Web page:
The Penelopiad by Margaret Atwood

The PenelopiadMy rating: 3 of 5 stars

Atwood offers us a very intriguing telling of the Odyssey from two different points of view: Penelope and her twelve maids. These maids were executed at the end of the Odyssey. It gives a different and valid perspective that challenges one to look more closely at Homer’s epic and at similar instances in literature and life. Emily Wilson, in her new translation of the Odyssey, also commented on these maids and how they have been misinterpreted by male translators over the centuries, adding words that weren’t there in the original Greek and implying they were simply throwing themselves at the suitors and deserving of death. Atwood offers another, more active, perspective, for these maids and for Penelope. Penelope calls out blatant sexism but Atwood weaves a more complex tale, adding a class dimension as well. Atwood complicates Penelope too, with respect to her relationship with the maids and how the maids view her in the underworld. Attempts at justice for these maids feels like reading a newspaper article today. Atwood’s prophetic writing streak continues.

Atwood roots her story firmly in the Homeric tradition and mythology. I smiled at references I knew and learned several new ones, such as Odysseus possibly being the son of Sisyphus (p. 46). She nails some important facets of male vanity too, especially when Penelope says of Odysseus: “it’s always an imprudence to step between a man and the reflection of his own cleverness” (p. 137).

I have to say I loved the reference to Tennyson’s poem, Ulysses. Penelope and Odysseus are just reacquainting themselves with each other and are telling each other stories. She says to him, “We’re not spring chickens any more,” to which he responds, “That which we are, we are” (p. 172). His words are a direct quote of Tennyson. Well-woven, Ms. Atwood!

Her story is somewhat similar to the burlesque translations of Homer that were popular up to the Victorian era. More often, those tended to be risqué just to be risqué, whereas Atwood has a definite set of points to make. But, at times, I felt her writing was a bit too much. Not in the content but in the “wink wink”, breaking the 4th wall, cutesy modern-day commentary. I might be somewhat influenced by having immediately just finished Madeline Miller’s excellent The Song of Achilles”, a retelling/revealing of the lives of Achilles and Patroclus. Miller told an amazing story without the pithy asides and snarky commentary.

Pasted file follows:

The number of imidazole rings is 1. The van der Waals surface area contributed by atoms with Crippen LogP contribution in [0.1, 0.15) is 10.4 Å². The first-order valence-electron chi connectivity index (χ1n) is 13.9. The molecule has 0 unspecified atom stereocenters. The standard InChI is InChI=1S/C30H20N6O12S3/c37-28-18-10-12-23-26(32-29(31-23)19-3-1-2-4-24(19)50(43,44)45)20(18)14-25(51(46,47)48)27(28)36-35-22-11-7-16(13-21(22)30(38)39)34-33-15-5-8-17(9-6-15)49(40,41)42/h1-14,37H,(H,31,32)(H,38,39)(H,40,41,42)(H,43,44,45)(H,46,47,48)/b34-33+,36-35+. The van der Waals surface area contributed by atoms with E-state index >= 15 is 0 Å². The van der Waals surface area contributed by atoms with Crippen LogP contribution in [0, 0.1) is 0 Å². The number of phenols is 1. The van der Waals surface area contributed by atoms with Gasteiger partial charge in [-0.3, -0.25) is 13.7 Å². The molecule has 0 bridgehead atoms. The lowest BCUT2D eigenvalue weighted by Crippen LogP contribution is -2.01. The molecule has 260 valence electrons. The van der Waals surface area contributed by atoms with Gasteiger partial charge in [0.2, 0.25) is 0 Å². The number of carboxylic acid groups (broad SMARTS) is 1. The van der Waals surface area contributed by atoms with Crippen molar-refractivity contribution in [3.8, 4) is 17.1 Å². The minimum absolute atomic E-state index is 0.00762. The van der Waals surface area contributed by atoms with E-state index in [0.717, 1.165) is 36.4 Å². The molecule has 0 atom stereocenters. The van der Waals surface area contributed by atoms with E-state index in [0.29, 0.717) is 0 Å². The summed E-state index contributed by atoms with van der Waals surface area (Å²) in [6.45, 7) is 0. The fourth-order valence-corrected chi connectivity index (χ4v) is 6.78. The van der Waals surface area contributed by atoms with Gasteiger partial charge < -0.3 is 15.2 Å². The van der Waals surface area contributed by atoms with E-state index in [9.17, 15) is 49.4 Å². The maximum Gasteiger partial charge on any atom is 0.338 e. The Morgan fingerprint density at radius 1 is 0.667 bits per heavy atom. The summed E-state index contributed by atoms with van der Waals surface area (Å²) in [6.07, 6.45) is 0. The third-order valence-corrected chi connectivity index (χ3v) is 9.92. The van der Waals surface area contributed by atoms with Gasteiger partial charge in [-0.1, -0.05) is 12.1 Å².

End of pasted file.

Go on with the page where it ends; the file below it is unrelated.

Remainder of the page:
I have to say that in the last 15 years or so, women have brought such fresh air, new ideas, and solid scholarship to Homer. Caroline Alexander’s Iliad and Emily Wilson’s Odyssey are great additions to the list of translations (Alexander’s is the best translation I’ve read of Homer, ever, in my opinion). And now Atwood’s reimagining of the Odyssey and Miller’s take on the Iliad add to the corpus. Avail yourself of these wonderful works.


The Inferno by Dante Alighieri (transl. by John Ciardi)

The InfernoMy rating: 2 of 5 stars

I read the Inferno sometime during high school or college. I was trying to pick my brain as to whether it was for a class or if I was just being pretentious. At the time, I thought it was pretty cool, mapping out hell, and placing various people, be they contemporaries or Dante or historical/mythological characters, in various states of torture and distress. Reading it a second time, I came away very differently. It comes off as part laughing, little boy torturing ants with a magnifying glass, part high school clique sniping, and finally, part poorly written propaganda.

One thing that saved the book were the notes that concluded each Canto. I didn’t like or dislike John Ciardi’s translation … it was okay. But, his notes were really useful and I believe the first time I read the Inferno, there were few notes so it was quite difficult figuring out who was who among the more contemporary characters.

If you’re interested in exploring similar matter at a higher level, I’d wholeheartedly suggest Milton’s Paradise Lost, with fully developed characters, incisive philosophical and political commentary, problematized dilemmas, and just a damn fine read.

The Sorrows of Young Werther and Selected Writing by Johann Wolfgang von Goethe (translated by Catherine Hunter)

The Sorrows of Young Werther and Selected WritingsMy rating: 3 of 5 stars

This is my second time reading Goethe’s Sorrows of Young Werther, and I really do enjoy the story. Maybe even more so this second time. Great flow of emotions, especially through the first part and most of the second.

I went with 3 stars for this review solely based on the translation, where sometimes more modern day phrases were used. One examples dealt with Werther contemplating suicide by talking about “blowing my brains out” (p. 51). In the 1850s translation by Thomas Carlyle and R.D. Boylan, it was rendered as “when I am ready to commit suicide” (p. 25 of Dover Thrift paperback edition). In Dr. Pratt’s 1813 edition, it was “when the desponding soul meditates its own destruction.” Now, the 1813 edition is simply too outdated for today, but the 1850s version, I think, is the best of the three.